During the collective biography workshop, there were boundaries that existed between us still, however moved we were, which became apparent most obviously when there was a pause in the absence of the one who snapped. Jannick suddenly disappeared from our online meeting because his laptop ran out of battery. Most significantly, in the gap (lasting a few minutes), we questioned what we would have done, differently. Would we have intervened in the ritual, disrupted it by not participating in the exchange, or by repeating it with a difference? Nevertheless, we were connected still, to the moment, to what happened, including to the one who snapped. Being distinct bodies, our boundaries did not prevent us from feeling what happened, because they were porous ones that allow for ‘the transmission of affect’ (Brennan, 2004), the flow among us that connects us, without losing sight of each other or of what happened. Rather than becoming entangled, we bonded, and became affective snap allies, which accounts for how we relate, collectively. This collectivity explains what else productively happened embryonically in the room when we initially shared the snap moments at the FAW! session, and sensed there was more to them as well.
Listening to Jannick relate to us his story that we had only read bits and pieces of beforehand, before our collective biography workshop, moved us in a way that the words on the screen had not. Whether that means that our eyes are corrupted against affect and being affected, having been taught to observe without getting too close, to keep a critical distance, to not be affected, or care, we don’t know. For ears also involve distance in that we can be hearing something that takes place further removed from us, unlike our sense of smell, although we can sense a whiff of fear that suggests distance too, so as not to suggest that smell is a sense of proximity exclusively. But our ears unlike our eyes and like our nostrils and mouth are openings that suggest we are open to others, that open us up to others, whether we like it or not. Our eyes can only leak from their openings to demonstrate affect, being affected by reflecting what they see. In the case of our ears, short of not listening, we have to take in what happened as it finds its way around our own experiences. Like this, we get in touch, and can be touched by the one telling the story.
Listening to Jannick unfold his story, one of us interrupted with thoughts about the reference to his husband, jarred, an embodied sensation too. Jarred, she was reluctant to bring up how can one feel (increasingly) ill at ease at an event and during a ritual that one has participated in? Or rather, perhaps, what about this wedding makes it disturbing, offensive, perhaps even oppressive, to the point of snapping? We debated briefly how the weight of tradition could explain it, as being the problem, like traditional table-seating, which Jannick indeed said they did not abide by at their wedding. Another example would be the rose tradition as part of the ritual, which as out of date from a feminist point of view, dragged the wedding behind the times, tearing the gap and the difference between the two weddings.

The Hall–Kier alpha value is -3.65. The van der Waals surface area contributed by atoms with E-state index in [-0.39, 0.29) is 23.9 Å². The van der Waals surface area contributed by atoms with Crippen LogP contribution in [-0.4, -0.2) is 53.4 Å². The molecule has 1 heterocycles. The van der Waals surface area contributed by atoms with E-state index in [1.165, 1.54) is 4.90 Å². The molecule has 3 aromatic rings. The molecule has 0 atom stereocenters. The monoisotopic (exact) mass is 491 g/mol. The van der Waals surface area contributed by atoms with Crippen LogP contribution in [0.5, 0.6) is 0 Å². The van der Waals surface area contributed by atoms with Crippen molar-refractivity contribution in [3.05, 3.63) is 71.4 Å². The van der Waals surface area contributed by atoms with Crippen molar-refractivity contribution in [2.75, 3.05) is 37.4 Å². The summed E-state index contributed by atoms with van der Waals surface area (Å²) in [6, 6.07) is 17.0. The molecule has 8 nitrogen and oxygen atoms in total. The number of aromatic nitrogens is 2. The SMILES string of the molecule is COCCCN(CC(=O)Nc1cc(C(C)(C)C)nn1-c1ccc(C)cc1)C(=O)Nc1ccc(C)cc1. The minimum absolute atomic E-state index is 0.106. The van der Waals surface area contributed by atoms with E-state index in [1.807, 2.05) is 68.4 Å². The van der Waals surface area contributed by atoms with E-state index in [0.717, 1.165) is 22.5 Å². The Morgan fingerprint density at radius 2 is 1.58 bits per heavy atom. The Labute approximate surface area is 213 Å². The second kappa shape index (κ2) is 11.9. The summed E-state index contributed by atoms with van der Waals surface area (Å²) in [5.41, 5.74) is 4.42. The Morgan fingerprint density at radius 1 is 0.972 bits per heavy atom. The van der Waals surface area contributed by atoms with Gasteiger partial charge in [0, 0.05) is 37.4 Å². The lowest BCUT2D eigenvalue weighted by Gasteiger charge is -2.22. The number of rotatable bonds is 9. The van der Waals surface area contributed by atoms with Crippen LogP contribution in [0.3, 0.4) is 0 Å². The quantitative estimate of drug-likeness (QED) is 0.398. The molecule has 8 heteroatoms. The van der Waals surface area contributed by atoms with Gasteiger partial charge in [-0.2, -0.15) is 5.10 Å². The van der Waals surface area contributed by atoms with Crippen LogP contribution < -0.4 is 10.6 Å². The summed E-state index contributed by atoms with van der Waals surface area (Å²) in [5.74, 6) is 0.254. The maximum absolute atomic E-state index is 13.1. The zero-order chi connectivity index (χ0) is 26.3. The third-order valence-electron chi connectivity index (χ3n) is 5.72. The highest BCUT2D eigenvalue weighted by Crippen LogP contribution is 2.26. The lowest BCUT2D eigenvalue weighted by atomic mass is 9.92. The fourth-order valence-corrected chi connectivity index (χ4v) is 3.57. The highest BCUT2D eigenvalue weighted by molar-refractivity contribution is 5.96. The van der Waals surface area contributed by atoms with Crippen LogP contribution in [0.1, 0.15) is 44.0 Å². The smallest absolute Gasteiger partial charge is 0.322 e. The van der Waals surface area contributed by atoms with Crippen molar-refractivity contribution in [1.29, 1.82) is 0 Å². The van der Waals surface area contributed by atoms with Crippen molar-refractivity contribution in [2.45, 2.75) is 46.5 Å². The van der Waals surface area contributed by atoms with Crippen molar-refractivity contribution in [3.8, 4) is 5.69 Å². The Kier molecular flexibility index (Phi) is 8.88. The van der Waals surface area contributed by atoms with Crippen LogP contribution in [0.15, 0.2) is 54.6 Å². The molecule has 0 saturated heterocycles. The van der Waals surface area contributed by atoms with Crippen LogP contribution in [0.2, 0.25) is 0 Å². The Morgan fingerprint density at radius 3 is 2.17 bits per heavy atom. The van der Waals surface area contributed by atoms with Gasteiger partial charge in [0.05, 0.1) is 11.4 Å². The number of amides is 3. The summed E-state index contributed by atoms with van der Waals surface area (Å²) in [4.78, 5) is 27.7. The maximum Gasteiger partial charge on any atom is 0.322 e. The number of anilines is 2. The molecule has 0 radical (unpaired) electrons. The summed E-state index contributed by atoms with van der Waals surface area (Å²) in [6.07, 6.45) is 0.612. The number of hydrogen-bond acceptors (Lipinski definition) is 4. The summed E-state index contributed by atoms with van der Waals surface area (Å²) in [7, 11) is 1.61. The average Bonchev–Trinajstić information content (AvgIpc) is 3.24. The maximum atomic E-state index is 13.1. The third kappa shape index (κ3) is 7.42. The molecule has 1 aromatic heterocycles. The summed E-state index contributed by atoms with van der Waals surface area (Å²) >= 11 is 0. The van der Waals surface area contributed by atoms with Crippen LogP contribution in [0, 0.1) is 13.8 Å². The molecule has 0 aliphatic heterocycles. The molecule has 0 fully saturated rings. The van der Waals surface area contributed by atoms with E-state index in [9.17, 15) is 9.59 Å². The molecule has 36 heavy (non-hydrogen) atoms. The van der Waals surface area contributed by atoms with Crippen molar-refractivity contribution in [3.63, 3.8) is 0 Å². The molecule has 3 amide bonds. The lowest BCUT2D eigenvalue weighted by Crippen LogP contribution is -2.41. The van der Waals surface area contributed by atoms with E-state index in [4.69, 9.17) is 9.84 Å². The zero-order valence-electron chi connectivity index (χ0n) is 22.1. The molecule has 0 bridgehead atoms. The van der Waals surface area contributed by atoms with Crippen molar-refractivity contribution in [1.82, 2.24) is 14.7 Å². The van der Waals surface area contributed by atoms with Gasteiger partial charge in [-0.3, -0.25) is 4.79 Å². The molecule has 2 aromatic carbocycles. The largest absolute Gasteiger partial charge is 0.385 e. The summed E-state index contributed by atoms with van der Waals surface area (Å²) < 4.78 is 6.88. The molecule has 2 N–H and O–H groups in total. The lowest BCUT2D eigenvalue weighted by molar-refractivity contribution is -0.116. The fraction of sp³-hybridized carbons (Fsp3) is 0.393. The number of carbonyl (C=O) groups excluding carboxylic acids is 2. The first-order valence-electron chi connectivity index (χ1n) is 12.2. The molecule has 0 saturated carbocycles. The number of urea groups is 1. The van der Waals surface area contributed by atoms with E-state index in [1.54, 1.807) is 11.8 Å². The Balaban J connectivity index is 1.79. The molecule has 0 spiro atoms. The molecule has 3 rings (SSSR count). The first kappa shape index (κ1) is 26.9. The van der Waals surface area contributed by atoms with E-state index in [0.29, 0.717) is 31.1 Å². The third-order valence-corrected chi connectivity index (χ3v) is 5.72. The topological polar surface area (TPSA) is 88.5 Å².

‘I’m trapped in that chair and no matter how I reposition my body I can’t let go of a sensation of uneasiness and restlessness’ (from the wedding memory). Another huge moment that resonated with us was Jannick’s almost claustrophobic connection to the chair. In many ways, he might have swapped places and broken the seating code. But these visible actions would have signalled a larger protest, in a space that asks you to be an audience not an actor. We felt the tightening of the chest and the raising frustration at being kept in place by social nicety, especially as Jannick and the other couple mentioned are both legally married yet were separated by this outmoded traditional seating. In terms of sharing the memory collectively, we felt the physicality of this moment: the restlessness; the discomfort; the passivity. Perhaps this is because we shared similar moments where we have longed to visibly show dissent but have been unable to due to the larger social structures that we find ourselves placed in.
Watching the story build up from a comment in the FAW! session in November 2017 to a full narrative in this note more than half a year later has been a unique experience. It allowed us to get to grips with a fleeting moment in time and, during the course of the process, to become snap allies. This allyship conveys more than just conversation. We picked, ripped, added, questioned, poked and prodded the story. We dwelled on word choices and objects mentioned. Collectively, we spurred each other on to different trains of thought, pointing out moments that another may not have noticed. This is what it meant to us to experience the written memory as if it were our own. In queering the collective biography workshop, we freed ourselves up to work on one memory in intense detail. Those who supported the memory became snap allies as they worked and re-worked the moment, aiming to de-centre Jannick as the ‘one heard as shouting’ (Ahmed, 2017a) to become the one heard and understood in detail.
Having snap allies caring for the story (by actively listening, asking questions, re-presenting experiences from other perspectives and with words that seemed more accurate or true to the memory) helped Jannick as the original memory-holder exploring different aspects that had not necessarily appeared to him as relevant to the building up of the snap moment. He, in other words, became aware of a broader spectrum of fragments, how they all contributed to the story as a whole, and how this much more nuanced and hence increasingly complex memory was material in terms of its capacity to affect him differently. The rose ritual is but one example. It wasn’t part of the original memory-story shared during the FAW! session at CBS, nor was it mentioned in the first written versions of the snap moment. It was the supportive probing from the snap allies that saw it materialising.